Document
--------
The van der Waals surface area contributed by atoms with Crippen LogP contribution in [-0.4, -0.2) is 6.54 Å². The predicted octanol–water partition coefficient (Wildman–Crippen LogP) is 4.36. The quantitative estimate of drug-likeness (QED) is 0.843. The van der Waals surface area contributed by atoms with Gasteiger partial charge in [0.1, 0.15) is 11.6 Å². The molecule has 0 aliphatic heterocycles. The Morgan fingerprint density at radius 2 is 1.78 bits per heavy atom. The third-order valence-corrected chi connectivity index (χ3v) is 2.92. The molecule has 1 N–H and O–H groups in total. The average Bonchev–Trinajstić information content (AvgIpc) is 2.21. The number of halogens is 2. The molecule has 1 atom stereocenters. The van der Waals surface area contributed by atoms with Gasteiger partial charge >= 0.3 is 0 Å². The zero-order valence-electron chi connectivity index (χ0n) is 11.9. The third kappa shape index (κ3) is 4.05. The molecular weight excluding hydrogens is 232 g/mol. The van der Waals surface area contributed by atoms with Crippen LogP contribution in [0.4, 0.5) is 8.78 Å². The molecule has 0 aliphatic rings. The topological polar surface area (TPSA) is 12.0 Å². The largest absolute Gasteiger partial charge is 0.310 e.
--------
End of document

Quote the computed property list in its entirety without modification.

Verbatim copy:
The van der Waals surface area contributed by atoms with Crippen LogP contribution in [-0.4, -0.2) is 6.54 Å². The predicted octanol–water partition coefficient (Wildman–Crippen LogP) is 4.36. The quantitative estimate of drug-likeness (QED) is 0.843. The van der Waals surface area contributed by atoms with Gasteiger partial charge in [0.1, 0.15) is 11.6 Å². The molecule has 0 aliphatic heterocycles. The Morgan fingerprint density at radius 2 is 1.78 bits per heavy atom. The third-order valence-corrected chi connectivity index (χ3v) is 2.92. The molecule has 1 N–H and O–H groups in total. The average Bonchev–Trinajstić information content (AvgIpc) is 2.21. The number of halogens is 2. The molecule has 1 atom stereocenters. The van der Waals surface area contributed by atoms with Gasteiger partial charge >= 0.3 is 0 Å². The zero-order valence-electron chi connectivity index (χ0n) is 11.9. The third kappa shape index (κ3) is 4.05. The molecular weight excluding hydrogens is 232 g/mol. The van der Waals surface area contributed by atoms with Crippen LogP contribution in [0.4, 0.5) is 8.78 Å². The molecule has 0 aliphatic rings. The topological polar surface area (TPSA) is 12.0 Å². The largest absolute Gasteiger partial charge is 0.310 e.